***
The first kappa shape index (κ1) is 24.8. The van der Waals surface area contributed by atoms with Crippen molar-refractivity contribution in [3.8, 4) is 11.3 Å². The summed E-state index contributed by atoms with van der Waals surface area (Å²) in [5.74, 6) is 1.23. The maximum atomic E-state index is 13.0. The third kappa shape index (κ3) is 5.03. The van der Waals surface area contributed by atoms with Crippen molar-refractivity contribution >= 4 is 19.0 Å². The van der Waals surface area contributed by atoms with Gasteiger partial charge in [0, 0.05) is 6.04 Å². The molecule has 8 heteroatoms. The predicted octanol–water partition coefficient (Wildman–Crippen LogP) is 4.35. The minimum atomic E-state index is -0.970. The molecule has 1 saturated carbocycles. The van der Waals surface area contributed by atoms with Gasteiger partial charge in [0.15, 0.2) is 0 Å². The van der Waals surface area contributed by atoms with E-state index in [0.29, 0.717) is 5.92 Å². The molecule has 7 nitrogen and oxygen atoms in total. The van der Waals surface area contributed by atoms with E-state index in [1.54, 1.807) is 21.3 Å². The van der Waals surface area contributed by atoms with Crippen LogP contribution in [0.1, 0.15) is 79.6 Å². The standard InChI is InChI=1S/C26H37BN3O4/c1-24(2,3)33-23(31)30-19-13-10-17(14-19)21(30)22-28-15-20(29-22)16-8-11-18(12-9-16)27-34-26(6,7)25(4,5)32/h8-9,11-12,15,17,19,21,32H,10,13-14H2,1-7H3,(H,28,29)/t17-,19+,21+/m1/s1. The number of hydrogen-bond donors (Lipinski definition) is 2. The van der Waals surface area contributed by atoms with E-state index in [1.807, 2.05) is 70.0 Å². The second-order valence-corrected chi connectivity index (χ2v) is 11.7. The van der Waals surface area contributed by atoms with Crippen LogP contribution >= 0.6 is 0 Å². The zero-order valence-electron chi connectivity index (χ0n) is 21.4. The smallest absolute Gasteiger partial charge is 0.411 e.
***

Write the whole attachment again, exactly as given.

The first kappa shape index (κ1) is 24.8. The van der Waals surface area contributed by atoms with Crippen molar-refractivity contribution in [3.8, 4) is 11.3 Å². The summed E-state index contributed by atoms with van der Waals surface area (Å²) in [5.74, 6) is 1.23. The maximum atomic E-state index is 13.0. The third kappa shape index (κ3) is 5.03. The van der Waals surface area contributed by atoms with Crippen molar-refractivity contribution >= 4 is 19.0 Å². The van der Waals surface area contributed by atoms with Gasteiger partial charge in [0, 0.05) is 6.04 Å². The molecule has 8 heteroatoms. The predicted octanol–water partition coefficient (Wildman–Crippen LogP) is 4.35. The minimum atomic E-state index is -0.970. The molecule has 1 saturated carbocycles. The van der Waals surface area contributed by atoms with Gasteiger partial charge in [0.15, 0.2) is 0 Å². The van der Waals surface area contributed by atoms with E-state index in [0.29, 0.717) is 5.92 Å². The molecule has 7 nitrogen and oxygen atoms in total. The van der Waals surface area contributed by atoms with E-state index in [1.54, 1.807) is 21.3 Å². The van der Waals surface area contributed by atoms with Crippen LogP contribution in [0.1, 0.15) is 79.6 Å². The standard InChI is InChI=1S/C26H37BN3O4/c1-24(2,3)33-23(31)30-19-13-10-17(14-19)21(30)22-28-15-20(29-22)16-8-11-18(12-9-16)27-34-26(6,7)25(4,5)32/h8-9,11-12,15,17,19,21,32H,10,13-14H2,1-7H3,(H,28,29)/t17-,19+,21+/m1/s1. The number of hydrogen-bond donors (Lipinski definition) is 2. The van der Waals surface area contributed by atoms with E-state index in [1.807, 2.05) is 70.0 Å². The second-order valence-corrected chi connectivity index (χ2v) is 11.7. The van der Waals surface area contributed by atoms with Crippen LogP contribution >= 0.6 is 0 Å². The zero-order valence-electron chi connectivity index (χ0n) is 21.4. The smallest absolute Gasteiger partial charge is 0.411 e.